a year about drinking, running, travel, and startup culture
When I turned 21, I celebrated with my friend, Guy, in a French-Japanese restaurant in the East Village of Manhattan. There was a blizzard that night, so no one wanted to go out and everyone else that normally wouldn’t care about crap weather were out of town. It’s probably worth a mention that I was oddly sincere about my decision to not drink before my 21st birthday. I travelled to two of the best countries for beer – Belgium and England – and didn’t bother trying them even though I was of legal age when I was there. So when I turned 21, I was pretty excited about the whole thing!
Honestly, I can’t even remember what that first drink was. I’ll tell you though.. it wasn’t beer. Guy eventually took me to a proper bar where I did have my first beer, which ended up being Delirium Tremens. To date, it still holds a very special place in my heart. Not to mention, it has a cute pink elephant as a logo. And over the years, I’ve discovered hundreds upon hundreds of other ones… you can start with this list of 99 beers from Grub Street.
Anyway, the reason I mention the drinking is because I attended a bunch of “going away” parties this past year, which is something I’ve never really had to do before. I guess, moving from country to country necessitates it. My friend, Kateryna, was pretty much my drinking buddy in Australia and when she left, we had some stiff belgian ales before tackling korean bbq. When I decided to leave my job at Capital IQ, it was yet another round of farewell drinks. When I moved back to New York, it was a series of welcome drinks. When we applied to Start-Up Chile (SUP) and realized we were moving to Santiago – yet another going away party. Because SUP is a 6-month program, people come and go. More drinking! Luckily, I can handle my alcohol well. Perhaps, surprisingly so. Although, I attribute that to my running.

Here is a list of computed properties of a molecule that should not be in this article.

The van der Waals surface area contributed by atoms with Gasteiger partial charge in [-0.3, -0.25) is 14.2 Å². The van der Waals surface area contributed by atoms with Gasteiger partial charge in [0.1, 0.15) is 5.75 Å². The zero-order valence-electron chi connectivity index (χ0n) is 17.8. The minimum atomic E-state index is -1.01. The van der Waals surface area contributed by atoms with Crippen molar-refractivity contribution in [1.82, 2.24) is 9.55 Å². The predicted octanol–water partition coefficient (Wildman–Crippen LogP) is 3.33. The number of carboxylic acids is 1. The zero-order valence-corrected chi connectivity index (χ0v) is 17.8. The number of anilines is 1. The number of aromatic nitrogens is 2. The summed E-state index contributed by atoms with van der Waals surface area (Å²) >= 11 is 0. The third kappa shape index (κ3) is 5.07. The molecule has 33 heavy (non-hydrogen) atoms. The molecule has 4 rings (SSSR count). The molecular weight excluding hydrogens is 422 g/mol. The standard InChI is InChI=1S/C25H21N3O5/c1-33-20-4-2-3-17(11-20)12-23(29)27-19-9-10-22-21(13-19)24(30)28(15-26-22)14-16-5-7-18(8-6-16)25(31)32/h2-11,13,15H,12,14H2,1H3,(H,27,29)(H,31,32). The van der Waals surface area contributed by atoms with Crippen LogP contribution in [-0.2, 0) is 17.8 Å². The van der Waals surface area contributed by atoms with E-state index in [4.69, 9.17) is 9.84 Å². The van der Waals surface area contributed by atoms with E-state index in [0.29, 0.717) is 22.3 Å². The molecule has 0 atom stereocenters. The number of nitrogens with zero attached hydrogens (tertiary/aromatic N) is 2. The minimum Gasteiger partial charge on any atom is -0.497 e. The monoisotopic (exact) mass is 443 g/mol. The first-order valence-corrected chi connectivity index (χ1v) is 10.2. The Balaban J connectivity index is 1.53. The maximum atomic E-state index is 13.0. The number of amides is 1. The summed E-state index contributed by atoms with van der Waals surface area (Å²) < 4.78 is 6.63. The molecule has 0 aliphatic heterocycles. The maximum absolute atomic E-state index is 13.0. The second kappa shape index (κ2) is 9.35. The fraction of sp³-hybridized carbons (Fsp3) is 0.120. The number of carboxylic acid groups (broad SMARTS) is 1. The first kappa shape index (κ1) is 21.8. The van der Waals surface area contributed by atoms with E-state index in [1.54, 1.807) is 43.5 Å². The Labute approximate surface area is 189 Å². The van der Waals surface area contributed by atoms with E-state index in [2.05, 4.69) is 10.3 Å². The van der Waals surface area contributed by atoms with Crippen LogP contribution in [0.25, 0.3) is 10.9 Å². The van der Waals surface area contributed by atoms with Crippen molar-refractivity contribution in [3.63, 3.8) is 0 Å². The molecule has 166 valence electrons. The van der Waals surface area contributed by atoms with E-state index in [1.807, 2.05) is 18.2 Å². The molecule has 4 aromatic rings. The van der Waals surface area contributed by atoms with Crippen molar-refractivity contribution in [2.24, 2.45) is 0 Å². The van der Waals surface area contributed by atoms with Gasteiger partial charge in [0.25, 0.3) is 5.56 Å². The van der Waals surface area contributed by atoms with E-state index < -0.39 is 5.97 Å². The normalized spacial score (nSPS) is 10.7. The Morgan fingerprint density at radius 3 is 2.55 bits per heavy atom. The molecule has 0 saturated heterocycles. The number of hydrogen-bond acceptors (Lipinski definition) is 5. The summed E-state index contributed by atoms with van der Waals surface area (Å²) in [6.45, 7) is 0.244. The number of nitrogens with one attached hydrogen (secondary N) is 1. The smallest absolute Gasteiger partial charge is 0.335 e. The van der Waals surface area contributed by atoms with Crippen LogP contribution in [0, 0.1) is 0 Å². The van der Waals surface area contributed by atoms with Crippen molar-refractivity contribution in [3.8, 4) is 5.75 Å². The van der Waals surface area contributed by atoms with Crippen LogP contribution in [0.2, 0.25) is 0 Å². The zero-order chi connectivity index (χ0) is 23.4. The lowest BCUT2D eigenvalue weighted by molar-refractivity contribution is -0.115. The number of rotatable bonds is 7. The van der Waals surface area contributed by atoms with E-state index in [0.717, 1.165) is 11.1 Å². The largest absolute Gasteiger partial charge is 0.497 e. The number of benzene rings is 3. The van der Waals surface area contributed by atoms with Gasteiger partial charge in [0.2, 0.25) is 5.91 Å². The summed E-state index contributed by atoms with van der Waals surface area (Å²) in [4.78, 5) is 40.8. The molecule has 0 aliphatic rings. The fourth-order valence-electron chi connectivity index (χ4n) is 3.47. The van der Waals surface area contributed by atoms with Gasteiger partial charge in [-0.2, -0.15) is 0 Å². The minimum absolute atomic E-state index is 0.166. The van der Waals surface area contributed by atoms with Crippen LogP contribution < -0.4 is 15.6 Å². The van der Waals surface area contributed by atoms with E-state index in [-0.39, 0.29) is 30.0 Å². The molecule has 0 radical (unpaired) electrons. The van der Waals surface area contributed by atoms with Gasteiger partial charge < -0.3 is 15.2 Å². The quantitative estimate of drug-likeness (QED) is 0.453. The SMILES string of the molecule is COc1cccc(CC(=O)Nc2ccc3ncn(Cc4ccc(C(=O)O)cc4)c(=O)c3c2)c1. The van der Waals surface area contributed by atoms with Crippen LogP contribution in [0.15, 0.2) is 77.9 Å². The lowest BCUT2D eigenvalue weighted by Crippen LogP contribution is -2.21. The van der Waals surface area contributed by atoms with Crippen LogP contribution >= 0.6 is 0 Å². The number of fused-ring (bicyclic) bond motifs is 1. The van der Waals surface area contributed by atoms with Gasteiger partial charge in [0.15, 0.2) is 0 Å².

In high school, it was my sport of choice. It didn’t require much “gear,” it didn’t require a special place to train, and I didn’t have to deal with being on a team where there’s always inevitably at least one person I could never get along with. I read The Nike Experiment and fell in love with the idea of tracking my running data. But it wasn’t until this past year that I realized I’ve actually become a runner.
I run everyday. No really. Every single day. This past summer, I wanted to run 100 days in a row. I got sick three times during that period and I pushed through it. I ran 64 days in a row before missing one because I was stuck in a consulate all day for a visa and had an early evening flight. This isn’t a big deal to many runners, but it means a lot to me. It’s a different kind of discipline. So I’m doing it again. Today is day 38. I ran 6.31 miles today. I also registered for Maratón de Santiago – and you know what? Day 100 is 7 days after the marathon. How’s that for a challenge?
This makes for a perfect segue into travel… I’ve recently become interested in destination running. I’ve found that there’s no better way to explore a new city or a small town than on foot. I traveled the most when I was 19. Then there was a lull and I stayed in NYC for a while. Until I was transferred to Sydney. Then it was Brisbane, Melbourne, Perth, Tokyo, Hong Kong, Kuala Lumpur, Phuket, Manila, Sabang, and some random small town along the border of Burma (here’s my old travel blog: Brooklyn Abroad). And, recently, I’ve moved to Santiago. It’s not hard to imagine that I’ll eventually be backpacking my way around South America. One day.
In Santiago, I’ve developed a real appreciation for the startup culture. It was different in New York – there was just more of a tech culture. It was crazy competitive. The environment for some of the incubator meetups were almost hostile. And everything was almost always about money. It was rare to find someone talk about something passionately just because they cared about it and not because they could make a ton of money by turning it around on a sale. Here: I’ve met my core group of entrepreneurs who “live and breathe” their startups. The first and last thing I think about each day is related to running. I blog about it, I research it, I geek out over running tech, and then I use all of that to help Smashrun. I fucking love it.
I’m broke, I’m ripping right through my savings, I’ve got no clue where I’ll be after Start-Up Chile, I’m learning 3 different programming languages simultaneously which might not get me anywhere, and I’m happy. Totally happy. 25 was a good year. And now that I’m 26? I’ve got some serious work to do. I’ve set the bar pretty high.